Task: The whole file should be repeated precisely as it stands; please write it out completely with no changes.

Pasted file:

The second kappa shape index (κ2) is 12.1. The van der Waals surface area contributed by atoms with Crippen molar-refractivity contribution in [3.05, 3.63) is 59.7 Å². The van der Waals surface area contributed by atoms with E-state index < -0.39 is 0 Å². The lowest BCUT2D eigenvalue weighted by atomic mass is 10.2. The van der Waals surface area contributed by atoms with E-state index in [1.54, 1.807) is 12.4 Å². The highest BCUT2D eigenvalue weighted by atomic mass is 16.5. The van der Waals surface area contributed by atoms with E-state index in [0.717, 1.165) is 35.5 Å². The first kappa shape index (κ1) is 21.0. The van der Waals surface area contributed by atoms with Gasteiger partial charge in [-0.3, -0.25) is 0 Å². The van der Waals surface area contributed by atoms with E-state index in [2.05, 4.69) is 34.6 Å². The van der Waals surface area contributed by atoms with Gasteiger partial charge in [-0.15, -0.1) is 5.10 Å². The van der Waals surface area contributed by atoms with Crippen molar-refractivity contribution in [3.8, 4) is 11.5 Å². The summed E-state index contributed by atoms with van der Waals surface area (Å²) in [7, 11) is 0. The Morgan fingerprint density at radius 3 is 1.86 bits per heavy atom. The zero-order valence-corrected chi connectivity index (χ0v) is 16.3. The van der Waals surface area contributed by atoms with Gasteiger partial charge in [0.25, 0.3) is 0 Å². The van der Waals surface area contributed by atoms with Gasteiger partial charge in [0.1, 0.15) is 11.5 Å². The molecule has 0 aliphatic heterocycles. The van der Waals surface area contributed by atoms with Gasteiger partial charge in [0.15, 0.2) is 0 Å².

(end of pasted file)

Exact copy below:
The second kappa shape index (κ2) is 12.1. The van der Waals surface area contributed by atoms with Crippen molar-refractivity contribution in [3.05, 3.63) is 59.7 Å². The van der Waals surface area contributed by atoms with E-state index < -0.39 is 0 Å². The lowest BCUT2D eigenvalue weighted by atomic mass is 10.2. The van der Waals surface area contributed by atoms with E-state index in [1.54, 1.807) is 12.4 Å². The highest BCUT2D eigenvalue weighted by atomic mass is 16.5. The van der Waals surface area contributed by atoms with E-state index in [0.717, 1.165) is 35.5 Å². The first kappa shape index (κ1) is 21.0. The van der Waals surface area contributed by atoms with Gasteiger partial charge in [-0.3, -0.25) is 0 Å². The van der Waals surface area contributed by atoms with E-state index in [2.05, 4.69) is 34.6 Å². The van der Waals surface area contributed by atoms with Gasteiger partial charge in [-0.15, -0.1) is 5.10 Å². The van der Waals surface area contributed by atoms with Crippen molar-refractivity contribution in [3.8, 4) is 11.5 Å². The summed E-state index contributed by atoms with van der Waals surface area (Å²) in [7, 11) is 0. The Morgan fingerprint density at radius 3 is 1.86 bits per heavy atom. The zero-order valence-corrected chi connectivity index (χ0v) is 16.3. The van der Waals surface area contributed by atoms with Gasteiger partial charge in [0.25, 0.3) is 0 Å². The van der Waals surface area contributed by atoms with Gasteiger partial charge in [0.1, 0.15) is 11.5 Å². The molecule has 0 aliphatic heterocycles. The van der Waals surface area contributed by atoms with Gasteiger partial charge in [0.15, 0.2) is 0 Å².